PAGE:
Bazas Cathedral

Bazas, France

Bazas Cathedral was the seat of the Bishop of Bazas until the French Revolution (after which it was not restored but was instead, by the Concordat of 1801, divided between the dioceses of Bordeaux, Agen and Aire) and its main attraction is still the cathedral dedicated to Saint John the Baptist, so named because the blood of John the Baptist was venerated here. The cathedral dominates the town and stands at the east end of a wide, open space called the parvis.

The cathedral dates mainly from the 13th-14th centuries, and was built on the model of the great Gothic cathedrals of northern France. The west front is unique with its three noticeable levels: the first includes the three Gothic portals retaining part of their original 13th-century sculpture; the second includes the rose window from 1537; and the third is a Neoclassical gable from 1723. The belfry on the north is part 11th century up to the openings.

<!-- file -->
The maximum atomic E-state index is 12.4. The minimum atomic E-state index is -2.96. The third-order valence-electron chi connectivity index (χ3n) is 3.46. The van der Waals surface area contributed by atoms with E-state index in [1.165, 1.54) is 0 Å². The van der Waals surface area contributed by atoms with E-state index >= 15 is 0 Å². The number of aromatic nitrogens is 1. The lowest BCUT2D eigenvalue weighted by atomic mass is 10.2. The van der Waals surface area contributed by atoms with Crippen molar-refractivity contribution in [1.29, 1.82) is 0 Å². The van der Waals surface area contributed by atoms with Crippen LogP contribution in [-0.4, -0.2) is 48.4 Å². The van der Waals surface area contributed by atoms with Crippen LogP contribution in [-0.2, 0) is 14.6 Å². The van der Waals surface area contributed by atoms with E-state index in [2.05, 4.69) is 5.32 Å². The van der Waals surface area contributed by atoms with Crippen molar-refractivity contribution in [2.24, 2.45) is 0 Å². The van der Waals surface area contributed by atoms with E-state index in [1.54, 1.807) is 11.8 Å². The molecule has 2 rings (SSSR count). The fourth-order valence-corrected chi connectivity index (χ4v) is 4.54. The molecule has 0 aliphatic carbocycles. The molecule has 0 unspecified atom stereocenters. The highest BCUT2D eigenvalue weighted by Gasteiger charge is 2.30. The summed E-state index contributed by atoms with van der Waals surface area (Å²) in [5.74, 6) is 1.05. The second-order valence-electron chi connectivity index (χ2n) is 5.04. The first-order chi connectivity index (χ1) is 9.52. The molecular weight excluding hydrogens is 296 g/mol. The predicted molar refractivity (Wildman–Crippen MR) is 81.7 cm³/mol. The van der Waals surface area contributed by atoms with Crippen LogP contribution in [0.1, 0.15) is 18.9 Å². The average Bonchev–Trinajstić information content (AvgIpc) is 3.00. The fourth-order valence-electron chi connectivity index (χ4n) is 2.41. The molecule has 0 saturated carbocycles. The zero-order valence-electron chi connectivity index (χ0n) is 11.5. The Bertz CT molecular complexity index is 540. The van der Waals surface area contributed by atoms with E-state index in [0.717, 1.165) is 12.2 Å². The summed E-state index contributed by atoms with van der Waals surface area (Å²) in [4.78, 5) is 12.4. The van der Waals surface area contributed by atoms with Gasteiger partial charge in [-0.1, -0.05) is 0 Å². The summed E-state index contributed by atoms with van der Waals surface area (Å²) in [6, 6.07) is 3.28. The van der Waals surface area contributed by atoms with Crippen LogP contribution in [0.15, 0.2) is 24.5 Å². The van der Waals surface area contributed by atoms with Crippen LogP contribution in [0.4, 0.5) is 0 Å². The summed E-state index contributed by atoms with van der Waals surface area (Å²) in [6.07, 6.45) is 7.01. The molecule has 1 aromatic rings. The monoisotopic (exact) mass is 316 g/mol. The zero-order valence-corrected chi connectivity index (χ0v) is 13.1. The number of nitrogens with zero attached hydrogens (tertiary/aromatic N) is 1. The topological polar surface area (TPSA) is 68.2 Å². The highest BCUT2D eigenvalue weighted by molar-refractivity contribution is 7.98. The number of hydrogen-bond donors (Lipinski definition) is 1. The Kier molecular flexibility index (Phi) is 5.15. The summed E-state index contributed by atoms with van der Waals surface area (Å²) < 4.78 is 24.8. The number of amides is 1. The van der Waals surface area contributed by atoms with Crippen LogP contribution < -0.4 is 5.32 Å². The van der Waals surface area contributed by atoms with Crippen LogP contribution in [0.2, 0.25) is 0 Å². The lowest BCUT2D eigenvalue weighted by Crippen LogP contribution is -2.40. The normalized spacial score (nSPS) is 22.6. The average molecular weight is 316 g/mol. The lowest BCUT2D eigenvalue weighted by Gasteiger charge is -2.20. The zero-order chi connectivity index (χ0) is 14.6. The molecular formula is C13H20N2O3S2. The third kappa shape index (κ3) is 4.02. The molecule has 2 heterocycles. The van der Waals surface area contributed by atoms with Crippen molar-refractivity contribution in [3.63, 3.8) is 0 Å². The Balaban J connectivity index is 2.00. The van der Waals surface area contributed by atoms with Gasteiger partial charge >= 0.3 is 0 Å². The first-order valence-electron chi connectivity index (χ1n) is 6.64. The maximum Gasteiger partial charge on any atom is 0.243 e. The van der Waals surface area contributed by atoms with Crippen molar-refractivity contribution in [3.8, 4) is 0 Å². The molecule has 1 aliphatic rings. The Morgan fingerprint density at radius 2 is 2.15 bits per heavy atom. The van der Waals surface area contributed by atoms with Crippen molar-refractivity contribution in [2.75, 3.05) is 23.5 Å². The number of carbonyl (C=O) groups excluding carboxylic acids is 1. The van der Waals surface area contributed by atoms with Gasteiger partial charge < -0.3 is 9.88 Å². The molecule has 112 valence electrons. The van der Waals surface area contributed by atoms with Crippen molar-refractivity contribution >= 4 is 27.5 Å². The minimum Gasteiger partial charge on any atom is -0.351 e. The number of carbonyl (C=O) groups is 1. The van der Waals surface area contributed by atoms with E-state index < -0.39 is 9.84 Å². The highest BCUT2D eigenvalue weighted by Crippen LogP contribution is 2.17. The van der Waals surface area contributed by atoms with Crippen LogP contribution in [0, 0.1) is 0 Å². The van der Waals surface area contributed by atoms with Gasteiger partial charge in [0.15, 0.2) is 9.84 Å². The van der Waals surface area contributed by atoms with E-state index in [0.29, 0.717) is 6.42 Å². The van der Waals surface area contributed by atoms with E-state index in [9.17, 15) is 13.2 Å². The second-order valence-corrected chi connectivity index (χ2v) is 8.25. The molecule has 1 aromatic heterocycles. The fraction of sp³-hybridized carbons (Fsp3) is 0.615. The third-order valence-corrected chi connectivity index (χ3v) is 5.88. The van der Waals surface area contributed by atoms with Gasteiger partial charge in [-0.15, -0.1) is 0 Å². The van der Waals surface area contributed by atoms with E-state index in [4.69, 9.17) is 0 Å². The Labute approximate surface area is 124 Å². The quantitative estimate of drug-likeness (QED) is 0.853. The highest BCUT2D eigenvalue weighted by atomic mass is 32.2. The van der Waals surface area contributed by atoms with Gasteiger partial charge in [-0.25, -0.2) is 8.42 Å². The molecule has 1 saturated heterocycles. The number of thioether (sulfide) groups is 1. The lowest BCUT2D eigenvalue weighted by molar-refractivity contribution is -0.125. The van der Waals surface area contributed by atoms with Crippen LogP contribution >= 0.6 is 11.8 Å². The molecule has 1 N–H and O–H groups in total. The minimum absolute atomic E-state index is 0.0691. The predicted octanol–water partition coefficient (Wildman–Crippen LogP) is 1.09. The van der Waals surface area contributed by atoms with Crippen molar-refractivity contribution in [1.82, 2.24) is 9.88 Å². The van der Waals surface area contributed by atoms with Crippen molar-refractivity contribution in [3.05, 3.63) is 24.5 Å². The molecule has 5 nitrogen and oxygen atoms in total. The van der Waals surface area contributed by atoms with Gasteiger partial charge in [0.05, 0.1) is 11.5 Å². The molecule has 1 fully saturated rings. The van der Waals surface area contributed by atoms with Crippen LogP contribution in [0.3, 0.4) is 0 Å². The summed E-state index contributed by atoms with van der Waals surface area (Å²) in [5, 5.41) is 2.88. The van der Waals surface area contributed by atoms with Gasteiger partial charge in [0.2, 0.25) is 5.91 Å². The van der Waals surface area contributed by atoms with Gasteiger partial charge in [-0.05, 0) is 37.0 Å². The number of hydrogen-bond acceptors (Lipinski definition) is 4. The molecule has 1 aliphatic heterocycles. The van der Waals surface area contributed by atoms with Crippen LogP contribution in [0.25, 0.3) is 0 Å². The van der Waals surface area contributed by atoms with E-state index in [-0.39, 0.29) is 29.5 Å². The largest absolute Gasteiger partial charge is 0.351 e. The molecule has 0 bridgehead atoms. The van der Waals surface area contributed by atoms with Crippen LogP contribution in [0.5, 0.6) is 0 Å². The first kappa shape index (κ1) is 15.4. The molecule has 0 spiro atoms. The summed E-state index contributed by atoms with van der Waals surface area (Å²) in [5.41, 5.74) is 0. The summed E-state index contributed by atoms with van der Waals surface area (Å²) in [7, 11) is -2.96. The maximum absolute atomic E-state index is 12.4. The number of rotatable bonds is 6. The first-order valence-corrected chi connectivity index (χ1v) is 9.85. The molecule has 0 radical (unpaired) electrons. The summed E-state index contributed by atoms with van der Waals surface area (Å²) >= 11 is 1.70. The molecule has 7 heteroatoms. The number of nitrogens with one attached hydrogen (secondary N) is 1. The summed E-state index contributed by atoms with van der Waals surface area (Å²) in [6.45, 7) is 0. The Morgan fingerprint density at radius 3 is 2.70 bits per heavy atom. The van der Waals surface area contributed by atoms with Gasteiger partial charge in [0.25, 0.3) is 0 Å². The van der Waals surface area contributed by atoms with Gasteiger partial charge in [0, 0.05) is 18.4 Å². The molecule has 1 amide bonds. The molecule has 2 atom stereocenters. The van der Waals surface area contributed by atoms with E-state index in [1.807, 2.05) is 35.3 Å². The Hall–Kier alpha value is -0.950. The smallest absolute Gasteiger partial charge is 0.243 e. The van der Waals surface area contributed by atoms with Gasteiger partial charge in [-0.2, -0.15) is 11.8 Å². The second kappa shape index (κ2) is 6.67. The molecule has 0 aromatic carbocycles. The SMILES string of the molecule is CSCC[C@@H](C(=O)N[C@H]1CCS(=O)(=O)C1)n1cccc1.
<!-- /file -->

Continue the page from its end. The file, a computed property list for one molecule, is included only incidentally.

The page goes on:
The interior consists of a long, narrow nave, with no transept, and was entirely rebuilt from 1583-1635 after the Huguenots badly damaged it in 1561 during the Wars of Religion.

The cathedral is part of the World Heritage Sites of the Routes of Santiago de Compostela in France.

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Details

Founded: 13th century
Category: Religious sites in France
Historical period: Late Capetians (France)

More Information

en.wikipedia.org

Rating

4.5/5 (based on Google user reviews)

User Reviews

airmax RD (6 months ago)
It's free to access and the place is beautiful
Andrew Ding (6 months ago)
Worth a visit
paul (9 months ago)
Bg
Philippe Barbe (2 years ago)
Marvelous Cathedral in the middle of a very old square
Kelcey Turnbull (3 years ago)
This was a stop on the Compostela pilgrimage route so that's pretty cool! This place is just gorgeous and quite the centerpiece to a beautiful town!
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